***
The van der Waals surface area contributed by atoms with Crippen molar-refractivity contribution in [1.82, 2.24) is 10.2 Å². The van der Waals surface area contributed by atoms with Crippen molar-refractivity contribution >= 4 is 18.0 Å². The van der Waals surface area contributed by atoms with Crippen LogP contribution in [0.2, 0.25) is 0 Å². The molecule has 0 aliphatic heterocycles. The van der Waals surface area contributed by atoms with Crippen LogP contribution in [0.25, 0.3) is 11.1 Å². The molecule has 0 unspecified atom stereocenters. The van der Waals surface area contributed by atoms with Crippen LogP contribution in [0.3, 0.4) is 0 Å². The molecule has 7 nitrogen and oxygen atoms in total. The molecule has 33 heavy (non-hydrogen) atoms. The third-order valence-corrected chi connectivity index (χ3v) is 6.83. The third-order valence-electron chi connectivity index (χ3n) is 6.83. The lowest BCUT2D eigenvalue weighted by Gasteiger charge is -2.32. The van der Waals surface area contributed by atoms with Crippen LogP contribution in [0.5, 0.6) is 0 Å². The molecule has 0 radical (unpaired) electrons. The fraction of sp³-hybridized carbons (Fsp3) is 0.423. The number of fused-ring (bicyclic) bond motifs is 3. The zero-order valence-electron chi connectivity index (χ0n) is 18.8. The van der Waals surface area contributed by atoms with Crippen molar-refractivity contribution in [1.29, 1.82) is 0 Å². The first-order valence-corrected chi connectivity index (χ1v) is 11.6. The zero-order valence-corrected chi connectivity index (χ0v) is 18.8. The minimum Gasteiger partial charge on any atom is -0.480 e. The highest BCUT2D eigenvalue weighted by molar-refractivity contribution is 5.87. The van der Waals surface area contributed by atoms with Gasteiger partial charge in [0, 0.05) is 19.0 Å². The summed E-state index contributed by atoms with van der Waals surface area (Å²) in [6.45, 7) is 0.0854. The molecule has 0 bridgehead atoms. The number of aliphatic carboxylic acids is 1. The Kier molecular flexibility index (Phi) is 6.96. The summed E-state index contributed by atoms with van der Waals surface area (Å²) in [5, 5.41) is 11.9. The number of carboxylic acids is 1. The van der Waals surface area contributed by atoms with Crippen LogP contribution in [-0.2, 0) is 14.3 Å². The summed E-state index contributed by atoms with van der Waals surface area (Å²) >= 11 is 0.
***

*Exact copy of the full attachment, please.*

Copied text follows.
The van der Waals surface area contributed by atoms with Crippen molar-refractivity contribution in [1.82, 2.24) is 10.2 Å². The van der Waals surface area contributed by atoms with Crippen molar-refractivity contribution >= 4 is 18.0 Å². The van der Waals surface area contributed by atoms with Crippen LogP contribution in [0.2, 0.25) is 0 Å². The molecule has 0 aliphatic heterocycles. The van der Waals surface area contributed by atoms with Crippen LogP contribution in [0.25, 0.3) is 11.1 Å². The molecule has 0 unspecified atom stereocenters. The van der Waals surface area contributed by atoms with Crippen LogP contribution in [0.3, 0.4) is 0 Å². The molecule has 7 nitrogen and oxygen atoms in total. The molecule has 33 heavy (non-hydrogen) atoms. The third-order valence-corrected chi connectivity index (χ3v) is 6.83. The third-order valence-electron chi connectivity index (χ3n) is 6.83. The lowest BCUT2D eigenvalue weighted by Gasteiger charge is -2.32. The van der Waals surface area contributed by atoms with Crippen LogP contribution in [0.5, 0.6) is 0 Å². The molecule has 0 radical (unpaired) electrons. The fraction of sp³-hybridized carbons (Fsp3) is 0.423. The number of fused-ring (bicyclic) bond motifs is 3. The zero-order valence-electron chi connectivity index (χ0n) is 18.8. The van der Waals surface area contributed by atoms with Crippen molar-refractivity contribution in [1.29, 1.82) is 0 Å². The first-order valence-corrected chi connectivity index (χ1v) is 11.6. The zero-order valence-corrected chi connectivity index (χ0v) is 18.8. The minimum Gasteiger partial charge on any atom is -0.480 e. The highest BCUT2D eigenvalue weighted by molar-refractivity contribution is 5.87. The van der Waals surface area contributed by atoms with Gasteiger partial charge in [0, 0.05) is 19.0 Å². The summed E-state index contributed by atoms with van der Waals surface area (Å²) in [6.45, 7) is 0.0854. The molecule has 0 bridgehead atoms. The number of aliphatic carboxylic acids is 1. The Kier molecular flexibility index (Phi) is 6.96. The summed E-state index contributed by atoms with van der Waals surface area (Å²) in [5, 5.41) is 11.9. The number of carboxylic acids is 1. The van der Waals surface area contributed by atoms with Crippen LogP contribution in [-0.2, 0) is 14.3 Å². The summed E-state index contributed by atoms with van der Waals surface area (Å²) >= 11 is 0.